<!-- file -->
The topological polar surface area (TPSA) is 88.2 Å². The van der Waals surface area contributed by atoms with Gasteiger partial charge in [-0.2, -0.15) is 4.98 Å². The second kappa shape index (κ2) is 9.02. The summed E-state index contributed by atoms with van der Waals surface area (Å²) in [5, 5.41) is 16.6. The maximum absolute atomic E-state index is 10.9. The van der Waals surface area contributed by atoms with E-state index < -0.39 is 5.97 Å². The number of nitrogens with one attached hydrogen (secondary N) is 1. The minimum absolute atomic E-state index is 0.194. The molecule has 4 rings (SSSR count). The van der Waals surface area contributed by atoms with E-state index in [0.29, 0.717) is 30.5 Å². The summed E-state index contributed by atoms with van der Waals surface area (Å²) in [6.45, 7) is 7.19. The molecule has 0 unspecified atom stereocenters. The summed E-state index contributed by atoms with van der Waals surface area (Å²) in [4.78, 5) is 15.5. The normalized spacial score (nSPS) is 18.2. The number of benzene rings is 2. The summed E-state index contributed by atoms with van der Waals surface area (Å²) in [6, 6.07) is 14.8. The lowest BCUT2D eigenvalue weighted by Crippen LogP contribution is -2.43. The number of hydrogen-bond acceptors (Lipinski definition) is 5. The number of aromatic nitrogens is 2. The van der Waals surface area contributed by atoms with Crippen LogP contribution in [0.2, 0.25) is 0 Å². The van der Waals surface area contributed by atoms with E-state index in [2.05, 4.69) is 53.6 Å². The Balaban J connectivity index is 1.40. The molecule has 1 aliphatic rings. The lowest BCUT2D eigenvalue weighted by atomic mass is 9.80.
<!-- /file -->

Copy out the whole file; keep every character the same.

The topological polar surface area (TPSA) is 88.2 Å². The van der Waals surface area contributed by atoms with Gasteiger partial charge in [-0.2, -0.15) is 4.98 Å². The second kappa shape index (κ2) is 9.02. The summed E-state index contributed by atoms with van der Waals surface area (Å²) in [5, 5.41) is 16.6. The maximum absolute atomic E-state index is 10.9. The van der Waals surface area contributed by atoms with E-state index < -0.39 is 5.97 Å². The number of nitrogens with one attached hydrogen (secondary N) is 1. The minimum absolute atomic E-state index is 0.194. The molecule has 4 rings (SSSR count). The van der Waals surface area contributed by atoms with E-state index in [0.29, 0.717) is 30.5 Å². The summed E-state index contributed by atoms with van der Waals surface area (Å²) in [6.45, 7) is 7.19. The molecule has 0 unspecified atom stereocenters. The summed E-state index contributed by atoms with van der Waals surface area (Å²) in [4.78, 5) is 15.5. The normalized spacial score (nSPS) is 18.2. The number of benzene rings is 2. The summed E-state index contributed by atoms with van der Waals surface area (Å²) in [6, 6.07) is 14.8. The lowest BCUT2D eigenvalue weighted by Crippen LogP contribution is -2.43. The number of hydrogen-bond acceptors (Lipinski definition) is 5. The number of aromatic nitrogens is 2. The van der Waals surface area contributed by atoms with Crippen LogP contribution in [0.2, 0.25) is 0 Å². The van der Waals surface area contributed by atoms with E-state index in [2.05, 4.69) is 53.6 Å². The Balaban J connectivity index is 1.40. The molecule has 1 aliphatic rings. The lowest BCUT2D eigenvalue weighted by atomic mass is 9.80.